IN EVERY ISSUE
4 ...... FROM THE EDITOR
5 ...... LETTERS
6 ...... ASK AF
7 ...... PHOTO CONTEST WINNERS: Holidays
8 ...... PARENT-TO-PARENT: What was the hardest and
most unexpected part of your adoption process?
10 .... AF PICKS: Notable New Reads
12 .... NEWS BRIEFS: Depression screening recommended for new adoptive parents; intercountry
adoption and state laws updates.
14 .... Raising a Sound Sleeper
Dreaming of a good night’s rest? A doctor
recommends sleep strategies for parents
who adopt newborns and older children.
16 LIVING WITH DIVERSITY
To the White Parents of My Black
Please talk to your child about racism. Ask him to
stand with my son if he sees him being bullied, called
names, or the police drive by, entreats this mom.
18 OUR STORY
Bringing Him Home
The medical report described a healthy little boy who
could speak in full sentences. So who was this eerily
quiet toddler who could barely walk? Their son.
21 PARENTING THE CHILD WHO WAITED
“Here’s How You Can Support Us”
A mom who adopted two older children shares what
she wishes she’d said to well-intentioned but clueless
friends and family.
42 AT HOME
An Open Letter to Gramma B.
“You and I cautiously opened our hearts to this
relationship and learned how an open adoption can
work. Only recently have we truly realized how much
we all need you...we hope it’s not too late.”
ON THE COVER:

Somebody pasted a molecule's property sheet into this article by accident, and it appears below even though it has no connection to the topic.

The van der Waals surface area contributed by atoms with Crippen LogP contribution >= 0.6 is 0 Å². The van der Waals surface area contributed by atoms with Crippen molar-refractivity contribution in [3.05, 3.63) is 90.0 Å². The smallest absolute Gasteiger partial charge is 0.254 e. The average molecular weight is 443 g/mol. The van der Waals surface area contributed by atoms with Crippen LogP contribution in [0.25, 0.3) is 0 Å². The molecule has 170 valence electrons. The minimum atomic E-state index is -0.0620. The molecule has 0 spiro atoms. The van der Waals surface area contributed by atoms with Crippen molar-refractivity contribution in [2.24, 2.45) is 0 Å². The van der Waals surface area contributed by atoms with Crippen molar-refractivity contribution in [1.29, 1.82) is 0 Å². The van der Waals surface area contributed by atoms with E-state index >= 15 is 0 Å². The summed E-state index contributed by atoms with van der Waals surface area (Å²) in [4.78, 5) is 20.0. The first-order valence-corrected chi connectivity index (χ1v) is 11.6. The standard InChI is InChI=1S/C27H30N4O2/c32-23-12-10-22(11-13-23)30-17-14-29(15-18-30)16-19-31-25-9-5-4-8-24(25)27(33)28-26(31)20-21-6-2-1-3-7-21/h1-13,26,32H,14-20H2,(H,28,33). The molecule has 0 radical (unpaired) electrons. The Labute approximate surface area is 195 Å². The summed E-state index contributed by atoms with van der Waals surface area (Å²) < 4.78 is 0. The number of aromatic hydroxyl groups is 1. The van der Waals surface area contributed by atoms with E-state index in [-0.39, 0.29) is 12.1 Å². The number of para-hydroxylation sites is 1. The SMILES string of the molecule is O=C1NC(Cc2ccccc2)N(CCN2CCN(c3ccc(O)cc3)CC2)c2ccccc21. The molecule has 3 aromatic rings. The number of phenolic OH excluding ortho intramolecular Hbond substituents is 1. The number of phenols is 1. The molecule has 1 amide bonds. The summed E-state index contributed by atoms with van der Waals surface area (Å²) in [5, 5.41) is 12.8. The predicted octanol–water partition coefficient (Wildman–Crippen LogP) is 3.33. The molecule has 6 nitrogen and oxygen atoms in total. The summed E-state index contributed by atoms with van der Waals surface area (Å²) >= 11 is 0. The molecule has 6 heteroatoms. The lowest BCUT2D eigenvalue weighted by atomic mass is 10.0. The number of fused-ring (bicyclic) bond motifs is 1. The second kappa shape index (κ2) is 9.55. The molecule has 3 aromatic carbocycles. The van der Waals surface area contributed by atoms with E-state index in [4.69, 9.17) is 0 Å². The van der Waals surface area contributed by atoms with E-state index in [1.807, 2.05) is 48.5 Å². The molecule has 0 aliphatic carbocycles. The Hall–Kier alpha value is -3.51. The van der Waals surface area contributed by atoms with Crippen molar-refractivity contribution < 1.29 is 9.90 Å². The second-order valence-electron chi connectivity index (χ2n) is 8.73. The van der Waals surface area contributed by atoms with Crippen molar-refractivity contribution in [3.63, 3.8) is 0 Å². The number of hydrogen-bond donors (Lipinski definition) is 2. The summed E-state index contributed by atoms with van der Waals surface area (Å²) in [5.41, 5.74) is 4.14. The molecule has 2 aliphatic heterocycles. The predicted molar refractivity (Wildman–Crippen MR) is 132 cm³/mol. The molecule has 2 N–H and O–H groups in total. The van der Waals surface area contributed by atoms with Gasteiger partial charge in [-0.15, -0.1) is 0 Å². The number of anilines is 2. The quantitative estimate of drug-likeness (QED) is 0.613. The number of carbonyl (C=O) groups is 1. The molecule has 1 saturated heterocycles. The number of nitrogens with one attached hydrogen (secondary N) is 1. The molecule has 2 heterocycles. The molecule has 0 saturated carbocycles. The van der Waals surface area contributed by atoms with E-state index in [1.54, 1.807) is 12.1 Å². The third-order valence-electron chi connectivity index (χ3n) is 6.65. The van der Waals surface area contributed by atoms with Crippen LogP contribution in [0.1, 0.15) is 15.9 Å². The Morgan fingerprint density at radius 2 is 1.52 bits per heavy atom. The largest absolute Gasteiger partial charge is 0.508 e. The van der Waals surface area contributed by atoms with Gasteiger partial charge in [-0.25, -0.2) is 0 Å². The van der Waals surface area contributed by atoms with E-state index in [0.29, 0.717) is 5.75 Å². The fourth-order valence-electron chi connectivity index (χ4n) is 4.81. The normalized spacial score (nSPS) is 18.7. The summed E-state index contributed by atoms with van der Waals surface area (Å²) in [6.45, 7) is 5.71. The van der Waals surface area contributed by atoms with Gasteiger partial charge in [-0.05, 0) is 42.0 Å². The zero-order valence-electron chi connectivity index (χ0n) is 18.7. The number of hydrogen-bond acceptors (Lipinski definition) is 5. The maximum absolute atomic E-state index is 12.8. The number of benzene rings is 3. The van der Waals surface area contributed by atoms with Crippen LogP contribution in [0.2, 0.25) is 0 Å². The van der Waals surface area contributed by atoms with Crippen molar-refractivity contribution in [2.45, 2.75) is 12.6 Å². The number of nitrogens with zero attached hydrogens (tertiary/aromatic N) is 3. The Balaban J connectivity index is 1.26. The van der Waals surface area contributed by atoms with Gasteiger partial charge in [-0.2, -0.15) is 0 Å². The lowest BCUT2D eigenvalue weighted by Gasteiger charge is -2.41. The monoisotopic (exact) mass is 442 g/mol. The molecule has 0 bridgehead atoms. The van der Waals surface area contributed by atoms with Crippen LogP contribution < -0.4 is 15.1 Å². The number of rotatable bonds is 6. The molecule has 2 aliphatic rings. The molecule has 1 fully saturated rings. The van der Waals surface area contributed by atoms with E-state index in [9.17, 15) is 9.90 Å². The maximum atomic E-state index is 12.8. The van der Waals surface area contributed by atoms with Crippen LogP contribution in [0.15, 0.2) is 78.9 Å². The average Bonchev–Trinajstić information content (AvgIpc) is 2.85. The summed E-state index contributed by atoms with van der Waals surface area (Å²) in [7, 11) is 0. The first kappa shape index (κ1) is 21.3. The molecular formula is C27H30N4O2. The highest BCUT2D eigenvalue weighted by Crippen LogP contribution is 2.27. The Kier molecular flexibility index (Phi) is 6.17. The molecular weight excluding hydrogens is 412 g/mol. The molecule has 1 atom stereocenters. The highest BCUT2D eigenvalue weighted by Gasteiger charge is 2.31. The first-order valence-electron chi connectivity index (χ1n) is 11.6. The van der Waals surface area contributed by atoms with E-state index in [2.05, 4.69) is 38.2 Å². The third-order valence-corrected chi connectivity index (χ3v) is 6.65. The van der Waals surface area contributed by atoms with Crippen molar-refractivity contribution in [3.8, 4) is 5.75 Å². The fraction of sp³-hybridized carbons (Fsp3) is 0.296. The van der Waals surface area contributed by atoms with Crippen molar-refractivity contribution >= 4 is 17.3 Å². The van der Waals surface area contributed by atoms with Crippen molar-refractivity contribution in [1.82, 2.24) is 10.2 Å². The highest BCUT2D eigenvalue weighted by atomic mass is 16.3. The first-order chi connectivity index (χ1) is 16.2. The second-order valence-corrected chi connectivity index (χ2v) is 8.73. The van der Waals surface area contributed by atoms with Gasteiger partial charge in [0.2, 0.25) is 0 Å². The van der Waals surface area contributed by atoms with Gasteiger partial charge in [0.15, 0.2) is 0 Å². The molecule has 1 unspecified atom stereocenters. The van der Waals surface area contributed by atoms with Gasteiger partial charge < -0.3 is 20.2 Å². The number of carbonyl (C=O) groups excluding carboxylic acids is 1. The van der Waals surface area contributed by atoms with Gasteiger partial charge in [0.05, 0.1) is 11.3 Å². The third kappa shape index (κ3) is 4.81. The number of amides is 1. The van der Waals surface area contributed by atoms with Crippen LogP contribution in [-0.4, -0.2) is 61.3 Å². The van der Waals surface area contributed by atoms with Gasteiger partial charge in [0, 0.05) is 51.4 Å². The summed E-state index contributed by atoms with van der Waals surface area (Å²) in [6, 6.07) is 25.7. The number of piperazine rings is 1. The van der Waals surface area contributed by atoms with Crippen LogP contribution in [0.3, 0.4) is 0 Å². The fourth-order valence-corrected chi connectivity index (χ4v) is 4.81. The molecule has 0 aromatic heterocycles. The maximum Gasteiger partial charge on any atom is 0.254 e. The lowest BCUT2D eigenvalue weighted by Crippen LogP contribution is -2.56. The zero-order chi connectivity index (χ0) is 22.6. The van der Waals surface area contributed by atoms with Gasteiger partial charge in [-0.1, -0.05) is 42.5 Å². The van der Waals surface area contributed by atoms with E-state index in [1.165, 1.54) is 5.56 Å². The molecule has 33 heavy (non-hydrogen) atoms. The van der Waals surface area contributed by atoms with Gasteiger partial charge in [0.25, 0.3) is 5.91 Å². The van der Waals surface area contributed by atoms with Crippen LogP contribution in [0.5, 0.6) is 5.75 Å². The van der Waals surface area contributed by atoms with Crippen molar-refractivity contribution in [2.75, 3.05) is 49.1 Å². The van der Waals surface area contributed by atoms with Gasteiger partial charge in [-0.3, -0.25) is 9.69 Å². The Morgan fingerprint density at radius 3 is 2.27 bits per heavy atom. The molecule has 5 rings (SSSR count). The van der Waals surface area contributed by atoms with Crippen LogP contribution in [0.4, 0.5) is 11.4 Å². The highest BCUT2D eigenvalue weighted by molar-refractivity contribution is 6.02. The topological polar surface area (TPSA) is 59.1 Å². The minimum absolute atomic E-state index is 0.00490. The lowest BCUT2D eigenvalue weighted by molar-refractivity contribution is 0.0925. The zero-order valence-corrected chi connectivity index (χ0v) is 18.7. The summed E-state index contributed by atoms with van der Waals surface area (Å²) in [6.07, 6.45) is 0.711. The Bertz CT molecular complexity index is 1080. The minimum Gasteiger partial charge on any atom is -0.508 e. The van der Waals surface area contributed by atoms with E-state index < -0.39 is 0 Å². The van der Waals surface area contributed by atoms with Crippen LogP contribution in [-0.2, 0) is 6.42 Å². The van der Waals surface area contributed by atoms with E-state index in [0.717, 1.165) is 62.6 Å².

Owen ( 4, U.S.), son of Cecilia
and Jonathan Davis. Photograph
by Front Room Photography.
25 Everything You Ever Wanted BY JILLIAN LAUREN
In this excerpt from an inspiring, hilarious new memoir by a mother who adopted from Ethiopia,
she details the practical adjustments they made in their daily lives that wrought life-changing
progress for their son with special needs. PLUS: Q&A with the author, BY SHARON VAN EPPS
30 Adoptees on Open Adoption: “I Have All My Pieces” Teens and young adults who grew up in fully open adoptions discuss their relationships with their
adoptive and birth families and the many benefits openness has brought them.
36 Going “Home” to China, Again BY MELISSA LUDTKE, JENNIE YUCHANG LYTEL-STERNBERG, AND MAYA XIA LUDTKE
A decade after a birth country visit that was too much, too soon for a seven-year-old, she and a
friend returned as teens on their own terms. Spending time with girls who grew up there helped
them envisage what their lives might have been, and explore their Chinese and American identities.